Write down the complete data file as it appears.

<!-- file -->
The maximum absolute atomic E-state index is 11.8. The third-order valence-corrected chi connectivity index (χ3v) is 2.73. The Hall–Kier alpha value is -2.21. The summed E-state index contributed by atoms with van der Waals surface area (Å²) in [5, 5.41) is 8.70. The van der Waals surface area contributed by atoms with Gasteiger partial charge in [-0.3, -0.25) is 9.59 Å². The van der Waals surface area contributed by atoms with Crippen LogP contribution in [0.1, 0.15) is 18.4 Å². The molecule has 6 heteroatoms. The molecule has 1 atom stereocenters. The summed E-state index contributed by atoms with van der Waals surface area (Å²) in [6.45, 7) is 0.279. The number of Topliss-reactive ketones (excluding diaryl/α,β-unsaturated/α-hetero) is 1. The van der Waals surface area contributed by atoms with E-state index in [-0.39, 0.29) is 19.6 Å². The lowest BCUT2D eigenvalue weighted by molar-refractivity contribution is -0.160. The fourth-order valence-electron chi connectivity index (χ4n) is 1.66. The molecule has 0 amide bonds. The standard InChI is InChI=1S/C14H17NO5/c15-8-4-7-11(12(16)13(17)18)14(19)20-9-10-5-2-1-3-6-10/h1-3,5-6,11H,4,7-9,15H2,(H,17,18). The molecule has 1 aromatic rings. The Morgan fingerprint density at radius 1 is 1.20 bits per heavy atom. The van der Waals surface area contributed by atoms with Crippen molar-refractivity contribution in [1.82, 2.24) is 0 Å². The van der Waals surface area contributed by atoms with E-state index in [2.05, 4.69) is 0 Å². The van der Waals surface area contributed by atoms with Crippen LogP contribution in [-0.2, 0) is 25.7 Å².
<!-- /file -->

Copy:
The maximum absolute atomic E-state index is 11.8. The third-order valence-corrected chi connectivity index (χ3v) is 2.73. The Hall–Kier alpha value is -2.21. The summed E-state index contributed by atoms with van der Waals surface area (Å²) in [5, 5.41) is 8.70. The van der Waals surface area contributed by atoms with Gasteiger partial charge in [-0.3, -0.25) is 9.59 Å². The van der Waals surface area contributed by atoms with Crippen LogP contribution in [0.1, 0.15) is 18.4 Å². The molecule has 6 heteroatoms. The molecule has 1 atom stereocenters. The summed E-state index contributed by atoms with van der Waals surface area (Å²) in [6.45, 7) is 0.279. The number of Topliss-reactive ketones (excluding diaryl/α,β-unsaturated/α-hetero) is 1. The van der Waals surface area contributed by atoms with E-state index in [-0.39, 0.29) is 19.6 Å². The lowest BCUT2D eigenvalue weighted by molar-refractivity contribution is -0.160. The fourth-order valence-electron chi connectivity index (χ4n) is 1.66. The molecule has 0 amide bonds. The standard InChI is InChI=1S/C14H17NO5/c15-8-4-7-11(12(16)13(17)18)14(19)20-9-10-5-2-1-3-6-10/h1-3,5-6,11H,4,7-9,15H2,(H,17,18). The molecule has 1 aromatic rings. The Morgan fingerprint density at radius 1 is 1.20 bits per heavy atom. The van der Waals surface area contributed by atoms with Crippen molar-refractivity contribution in [1.82, 2.24) is 0 Å². The van der Waals surface area contributed by atoms with E-state index in [2.05, 4.69) is 0 Å². The van der Waals surface area contributed by atoms with Crippen LogP contribution in [-0.2, 0) is 25.7 Å².